Gupta L.,Maharana Pratap University of Agriculture and Technology | Kumar R.A.,National Research Center on Camels | Ghanshyam T.,Maharana Pratap University of Agriculture and Technology | Rajesh D.,University of Rajasthan | Garg R.,Maharana Pratap University of Agriculture and Technology
Tropical Animal Health and Production | Year: 2012

The effect of feeding different proportions of groundnut haulms (Arachis hypogaea) and cluster bean straw (Cyamopsis tetragonoloba) on nutrient digestibility, nutritive value, nutrient intake and serum biochemical parameters was studied using nine male dromedary camels of Bikaneri breeds (637. 5 kg average body weight; 8-9 years of age). Groundnut haulms (GNH) and cluster bean straw (CBS) were fed in one of three ratios, 75:25, 50:50 and 25:75 in treatments T1, T2 and T3, respectively. In all treatments, concentrate mixture was fed as per requirement of the camels. The groundnut haulms were more nutritive as compared to the cluster bean straw. The nutrient digestibility of dry matter, organic matter, crude protein (CP), crude fibre and acid detergent fibre was better in T1 than T2 and T3. Likewise, the CP, digestible crude protein and total digestible nutrient contents were significantly higher in T1 followed by T2 and T3. There was non-significant affect on average daily gain of camels. However, dry matter intake, digestible crude protein intake and total digestible nutrients were better in T1 as compared to T2 and T3. The total water intake per kilogram of dry matter intake (litres) was 2. 98, 2. 89 and 2. 68, respectively, in T1, T2 and T3. The camels in all the treatments were in positive nitrogen, calcium and phosphorus balance. The treatments had a significant effect on serum biochemical parameters like glucose, cholesterol, aspartate transaminase and creatinine. The results may conclude that feeding of higher proportion of groundnut haulms as compared to cluster bean straw has pronounced improvement in nutritional utilisation by the camels. © 2012 Springer Science+Business Media B.V.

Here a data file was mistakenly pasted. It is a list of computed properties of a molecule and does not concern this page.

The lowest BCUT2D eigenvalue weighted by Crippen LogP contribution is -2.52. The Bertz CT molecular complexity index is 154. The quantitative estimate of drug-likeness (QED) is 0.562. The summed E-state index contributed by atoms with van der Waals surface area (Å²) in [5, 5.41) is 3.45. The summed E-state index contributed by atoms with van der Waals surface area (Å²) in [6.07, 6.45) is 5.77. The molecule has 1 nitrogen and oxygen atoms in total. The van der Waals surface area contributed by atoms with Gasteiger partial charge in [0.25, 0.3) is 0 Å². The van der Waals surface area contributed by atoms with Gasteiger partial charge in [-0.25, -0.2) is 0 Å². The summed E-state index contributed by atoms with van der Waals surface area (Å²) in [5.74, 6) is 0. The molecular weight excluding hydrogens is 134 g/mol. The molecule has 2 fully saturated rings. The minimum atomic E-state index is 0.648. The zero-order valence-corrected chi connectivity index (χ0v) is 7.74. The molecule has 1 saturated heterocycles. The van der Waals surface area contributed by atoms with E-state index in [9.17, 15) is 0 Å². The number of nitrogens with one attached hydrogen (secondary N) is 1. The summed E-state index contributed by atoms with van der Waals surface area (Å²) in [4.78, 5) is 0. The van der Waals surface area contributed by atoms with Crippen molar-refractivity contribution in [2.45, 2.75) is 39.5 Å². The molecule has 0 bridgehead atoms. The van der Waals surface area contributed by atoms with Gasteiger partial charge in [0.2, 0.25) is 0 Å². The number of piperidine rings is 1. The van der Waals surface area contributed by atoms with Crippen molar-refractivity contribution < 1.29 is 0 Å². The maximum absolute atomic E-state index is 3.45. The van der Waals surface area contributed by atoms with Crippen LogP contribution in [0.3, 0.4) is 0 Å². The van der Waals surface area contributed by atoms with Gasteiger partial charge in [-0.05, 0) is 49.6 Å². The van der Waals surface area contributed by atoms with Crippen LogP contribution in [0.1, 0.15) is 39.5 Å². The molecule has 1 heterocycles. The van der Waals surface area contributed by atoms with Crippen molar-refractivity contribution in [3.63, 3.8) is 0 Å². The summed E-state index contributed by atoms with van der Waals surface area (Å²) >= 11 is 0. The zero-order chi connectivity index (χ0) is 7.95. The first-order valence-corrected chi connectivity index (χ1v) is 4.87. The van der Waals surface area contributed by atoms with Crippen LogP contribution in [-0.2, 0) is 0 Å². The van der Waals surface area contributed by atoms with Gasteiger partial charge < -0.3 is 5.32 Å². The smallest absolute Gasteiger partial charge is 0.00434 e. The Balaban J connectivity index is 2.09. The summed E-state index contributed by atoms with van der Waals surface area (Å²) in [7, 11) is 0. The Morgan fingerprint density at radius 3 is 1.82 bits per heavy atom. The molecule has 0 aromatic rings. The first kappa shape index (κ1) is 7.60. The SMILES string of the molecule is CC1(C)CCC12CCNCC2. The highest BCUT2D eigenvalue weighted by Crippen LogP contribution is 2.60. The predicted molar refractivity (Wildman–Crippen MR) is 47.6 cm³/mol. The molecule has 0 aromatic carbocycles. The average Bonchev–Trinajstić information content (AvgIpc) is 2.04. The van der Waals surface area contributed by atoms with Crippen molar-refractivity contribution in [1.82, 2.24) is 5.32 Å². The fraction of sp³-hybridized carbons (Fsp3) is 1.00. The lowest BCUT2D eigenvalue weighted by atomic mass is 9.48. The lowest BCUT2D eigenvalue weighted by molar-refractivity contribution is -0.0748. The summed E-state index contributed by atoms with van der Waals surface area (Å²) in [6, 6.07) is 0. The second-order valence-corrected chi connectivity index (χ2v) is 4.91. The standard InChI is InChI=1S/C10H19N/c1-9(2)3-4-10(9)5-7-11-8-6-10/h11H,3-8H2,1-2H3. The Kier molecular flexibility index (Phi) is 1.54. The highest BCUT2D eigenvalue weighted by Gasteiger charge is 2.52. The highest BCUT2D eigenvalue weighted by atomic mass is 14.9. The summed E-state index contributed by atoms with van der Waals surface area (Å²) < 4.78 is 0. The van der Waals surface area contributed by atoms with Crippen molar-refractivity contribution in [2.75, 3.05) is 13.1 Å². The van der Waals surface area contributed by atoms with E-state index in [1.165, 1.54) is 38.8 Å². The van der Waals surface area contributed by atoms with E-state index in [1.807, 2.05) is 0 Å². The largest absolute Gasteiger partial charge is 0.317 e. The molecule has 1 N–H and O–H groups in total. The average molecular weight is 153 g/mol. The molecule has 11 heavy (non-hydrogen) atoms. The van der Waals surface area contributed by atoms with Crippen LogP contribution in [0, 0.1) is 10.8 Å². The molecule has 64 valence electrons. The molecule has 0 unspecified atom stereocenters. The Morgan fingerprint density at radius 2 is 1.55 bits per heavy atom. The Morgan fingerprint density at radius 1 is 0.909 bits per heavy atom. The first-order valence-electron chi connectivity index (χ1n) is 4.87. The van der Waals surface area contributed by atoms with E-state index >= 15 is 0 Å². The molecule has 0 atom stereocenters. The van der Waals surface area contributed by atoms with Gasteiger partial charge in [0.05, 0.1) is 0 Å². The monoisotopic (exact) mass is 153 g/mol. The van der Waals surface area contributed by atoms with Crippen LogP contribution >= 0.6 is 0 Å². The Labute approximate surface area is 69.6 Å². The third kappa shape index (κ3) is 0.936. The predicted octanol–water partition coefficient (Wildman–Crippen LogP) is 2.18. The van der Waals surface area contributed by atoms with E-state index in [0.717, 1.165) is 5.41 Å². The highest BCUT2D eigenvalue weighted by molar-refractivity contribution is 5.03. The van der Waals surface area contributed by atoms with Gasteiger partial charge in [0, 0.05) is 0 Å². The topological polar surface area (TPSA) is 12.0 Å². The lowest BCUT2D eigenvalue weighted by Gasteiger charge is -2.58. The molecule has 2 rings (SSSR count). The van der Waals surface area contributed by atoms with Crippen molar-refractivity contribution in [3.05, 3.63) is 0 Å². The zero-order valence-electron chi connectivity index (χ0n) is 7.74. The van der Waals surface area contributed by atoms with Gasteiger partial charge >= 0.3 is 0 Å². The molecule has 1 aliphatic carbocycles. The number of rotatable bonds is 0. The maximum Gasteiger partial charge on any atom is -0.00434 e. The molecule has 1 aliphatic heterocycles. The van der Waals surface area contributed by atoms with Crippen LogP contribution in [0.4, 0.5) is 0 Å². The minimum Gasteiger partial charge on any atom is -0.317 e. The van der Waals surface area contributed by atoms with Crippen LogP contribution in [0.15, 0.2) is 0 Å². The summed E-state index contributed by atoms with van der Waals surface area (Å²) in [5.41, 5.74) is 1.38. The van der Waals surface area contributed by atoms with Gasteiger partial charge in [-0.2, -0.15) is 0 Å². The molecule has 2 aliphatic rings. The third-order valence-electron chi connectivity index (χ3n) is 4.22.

Singh S.,National Research Center on Camels | Dedar R.K.,National Research Center on Equines | Patil N.V.,National Research Center on Camels
Journal of Camel Practice and Research | Year: 2013

Biomarkers of oxidative stress malondialdehyde, catalase, reduced glutathione and plasma vitamin E were evaluated in pregnant, lactating and non pregnant non lactating Indian camels. Whole blood levels of malondialdehyde (lipid peroxidation product) were significantly higher in pregnant camels (28.11±0.44 nanomol/ml) than the non pregnant non lactating (25.86 +0.91 nanomol/ml). Levels of catalase (antioxidant enzyme) and reduced glutathione (antioxidant protein) were also lower in pregnant and lactating camels than the non pregnant non lactating camels. Study showed that levels of oxidative stress biomarkers are higher in pregnant and lactating camels than the control non lactating non pregnant camels.